– buy bulk occasionally – however, I have to take a bus, which is far more planning that the block to the grocery store.  However, where my ingredients come in plastic, my preference is the co-op.  Except, they have EXHORBITANTLY priced chocolate bits (which I use in brownies v v regularly), so I try to get my friends to grab some when they are at Costco.

– refuse – every time I get junk mail from companies I use, I ring them and ask them to stop.  I also have a no junk mail sticker, but it seems take away menus and apartment sales flyers still end up being deposited 😦

– return – where I get a container such as my chinese medicine, I take it back to them to reuse the container.

– solid shampoo – way simplier in my opinion.  Solid conditioner leaves a lot to be desired, so I just cut my hair off (ok that wasn’t the reason!)

What ends up in the trash?

– Plastics!!! They drive me nuts.  My new work uniforms come with a plastic bag – I try to reuse that as a bin liner.  The ring pulls in some milk cartons.  The little foil/plastic caps on juise bottles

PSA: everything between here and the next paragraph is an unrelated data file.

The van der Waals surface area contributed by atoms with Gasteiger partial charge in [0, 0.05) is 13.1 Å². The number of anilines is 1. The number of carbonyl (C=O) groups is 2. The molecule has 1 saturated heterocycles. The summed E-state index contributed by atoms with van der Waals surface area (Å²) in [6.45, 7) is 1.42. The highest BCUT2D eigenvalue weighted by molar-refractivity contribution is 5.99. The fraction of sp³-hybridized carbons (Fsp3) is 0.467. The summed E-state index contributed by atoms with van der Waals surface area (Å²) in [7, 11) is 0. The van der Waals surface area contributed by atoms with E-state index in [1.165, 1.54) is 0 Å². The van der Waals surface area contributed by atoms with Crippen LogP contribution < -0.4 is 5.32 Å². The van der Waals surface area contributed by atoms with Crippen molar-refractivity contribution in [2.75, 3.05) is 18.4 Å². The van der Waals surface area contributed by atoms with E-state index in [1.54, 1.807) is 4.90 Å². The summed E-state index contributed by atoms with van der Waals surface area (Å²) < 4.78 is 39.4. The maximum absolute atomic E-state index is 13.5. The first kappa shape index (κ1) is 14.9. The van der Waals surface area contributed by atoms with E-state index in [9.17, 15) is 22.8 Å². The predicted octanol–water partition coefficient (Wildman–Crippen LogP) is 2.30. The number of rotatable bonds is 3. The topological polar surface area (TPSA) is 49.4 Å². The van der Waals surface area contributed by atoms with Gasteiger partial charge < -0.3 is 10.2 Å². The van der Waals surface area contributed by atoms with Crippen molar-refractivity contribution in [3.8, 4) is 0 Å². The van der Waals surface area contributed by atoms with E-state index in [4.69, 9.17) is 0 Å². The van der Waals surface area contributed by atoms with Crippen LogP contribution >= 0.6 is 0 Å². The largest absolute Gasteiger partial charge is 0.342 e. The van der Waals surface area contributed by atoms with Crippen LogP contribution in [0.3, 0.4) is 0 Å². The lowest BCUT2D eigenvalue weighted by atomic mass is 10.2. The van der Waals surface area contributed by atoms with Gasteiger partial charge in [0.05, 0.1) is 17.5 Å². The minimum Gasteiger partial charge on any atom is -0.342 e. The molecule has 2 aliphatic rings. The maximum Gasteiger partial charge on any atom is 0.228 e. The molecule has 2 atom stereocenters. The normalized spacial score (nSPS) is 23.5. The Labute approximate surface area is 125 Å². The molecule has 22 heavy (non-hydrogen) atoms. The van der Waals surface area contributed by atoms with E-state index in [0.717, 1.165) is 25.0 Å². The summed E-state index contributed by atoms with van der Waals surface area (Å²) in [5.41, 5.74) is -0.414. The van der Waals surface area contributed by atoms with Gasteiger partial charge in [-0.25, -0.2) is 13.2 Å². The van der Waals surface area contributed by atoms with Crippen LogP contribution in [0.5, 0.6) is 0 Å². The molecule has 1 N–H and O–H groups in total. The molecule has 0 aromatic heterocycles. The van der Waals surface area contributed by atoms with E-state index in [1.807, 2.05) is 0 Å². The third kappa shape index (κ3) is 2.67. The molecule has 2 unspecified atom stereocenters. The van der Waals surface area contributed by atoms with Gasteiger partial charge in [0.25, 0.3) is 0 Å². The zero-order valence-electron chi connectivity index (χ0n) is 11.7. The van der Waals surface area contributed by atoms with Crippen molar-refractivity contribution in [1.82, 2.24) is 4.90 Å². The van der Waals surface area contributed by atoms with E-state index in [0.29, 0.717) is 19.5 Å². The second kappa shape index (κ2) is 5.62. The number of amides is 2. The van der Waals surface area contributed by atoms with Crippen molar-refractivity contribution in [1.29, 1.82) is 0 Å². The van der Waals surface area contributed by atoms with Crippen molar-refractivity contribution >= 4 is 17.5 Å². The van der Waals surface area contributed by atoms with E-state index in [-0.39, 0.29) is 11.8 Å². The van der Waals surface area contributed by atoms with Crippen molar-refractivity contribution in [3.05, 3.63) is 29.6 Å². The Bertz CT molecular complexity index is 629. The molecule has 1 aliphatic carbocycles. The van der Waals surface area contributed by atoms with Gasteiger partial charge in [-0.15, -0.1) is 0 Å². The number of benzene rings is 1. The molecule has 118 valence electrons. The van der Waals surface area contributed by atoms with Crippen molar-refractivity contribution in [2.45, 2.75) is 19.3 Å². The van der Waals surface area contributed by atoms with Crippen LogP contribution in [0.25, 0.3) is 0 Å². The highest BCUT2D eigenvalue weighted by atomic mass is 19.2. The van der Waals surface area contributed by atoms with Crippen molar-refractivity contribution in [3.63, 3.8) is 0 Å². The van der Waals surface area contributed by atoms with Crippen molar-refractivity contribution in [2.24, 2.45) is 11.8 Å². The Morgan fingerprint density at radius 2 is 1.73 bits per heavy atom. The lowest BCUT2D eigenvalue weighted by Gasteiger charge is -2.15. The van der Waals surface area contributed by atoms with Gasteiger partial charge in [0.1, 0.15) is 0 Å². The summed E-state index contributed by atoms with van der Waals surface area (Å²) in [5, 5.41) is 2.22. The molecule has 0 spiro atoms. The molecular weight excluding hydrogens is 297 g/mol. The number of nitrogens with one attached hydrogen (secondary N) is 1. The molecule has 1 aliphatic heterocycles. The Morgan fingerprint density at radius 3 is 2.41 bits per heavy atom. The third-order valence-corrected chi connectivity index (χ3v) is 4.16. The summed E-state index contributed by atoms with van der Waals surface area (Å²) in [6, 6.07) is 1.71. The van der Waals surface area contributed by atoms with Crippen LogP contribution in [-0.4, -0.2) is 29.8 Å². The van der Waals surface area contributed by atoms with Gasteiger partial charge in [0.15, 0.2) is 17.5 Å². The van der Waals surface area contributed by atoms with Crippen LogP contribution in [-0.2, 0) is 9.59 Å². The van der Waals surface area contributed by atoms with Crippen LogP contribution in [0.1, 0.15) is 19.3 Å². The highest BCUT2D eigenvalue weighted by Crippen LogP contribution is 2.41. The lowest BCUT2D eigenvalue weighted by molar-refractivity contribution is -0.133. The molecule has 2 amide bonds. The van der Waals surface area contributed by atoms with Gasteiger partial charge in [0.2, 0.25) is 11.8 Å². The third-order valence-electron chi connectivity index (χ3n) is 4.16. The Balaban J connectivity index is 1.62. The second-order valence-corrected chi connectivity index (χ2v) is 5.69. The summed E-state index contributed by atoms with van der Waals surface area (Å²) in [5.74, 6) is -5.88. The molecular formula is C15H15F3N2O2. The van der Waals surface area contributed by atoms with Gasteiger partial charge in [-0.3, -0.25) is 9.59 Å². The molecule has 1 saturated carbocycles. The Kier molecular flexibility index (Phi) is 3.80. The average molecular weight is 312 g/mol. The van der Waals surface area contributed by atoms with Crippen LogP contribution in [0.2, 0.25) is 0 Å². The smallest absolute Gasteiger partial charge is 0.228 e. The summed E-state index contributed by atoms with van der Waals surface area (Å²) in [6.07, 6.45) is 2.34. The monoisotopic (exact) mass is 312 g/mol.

– My choc chip packets from IGA often end up in there – as did the dried apricots I buy for the BF.

– Broken rubber bands from herbs and vegies (I collect the intact ones, but my collection is exceeding my needs!).

– Butter wrappers – whilst I keep them on hand to grease tins, I can’t endlessly stockpile them.

– Cotton buds (or Q tips) – a habit Bea at zerowastehome.blogspot.com suggests I break, but it’s not happened yet!

– Tissues – when I use them (ie when I’m sick)  I think the quantity is far too high to add them to a composting system.  And again, on quantity, it’d be A LOT of hankichiefs!

– Blister packs from tablets – almost everything we get here is in a box and a blister pack, rather than a bottle like in the US.

Rubber bands

Source: en.wikipedia.org

Cotton Buds

Source: cellonline.ordg

If I’m honest, a large reason for my elaborate system (composting, sorting recycling from trash etc), is because I’m lazy – I don’t want to have to take out stinky waste too often.  Twice a week, the bins aren’t even in the bin room, they are out on the street, which is even more hard work.  (amusingly, my apartment is physically the closest to the bin room and the street side pick up – just getting there is convoluted!)

I plan to continue to track what I produce in non recyclable waste, and look at how I can continue to reduce it.  Here’s hoping it doesn’t all get too hard!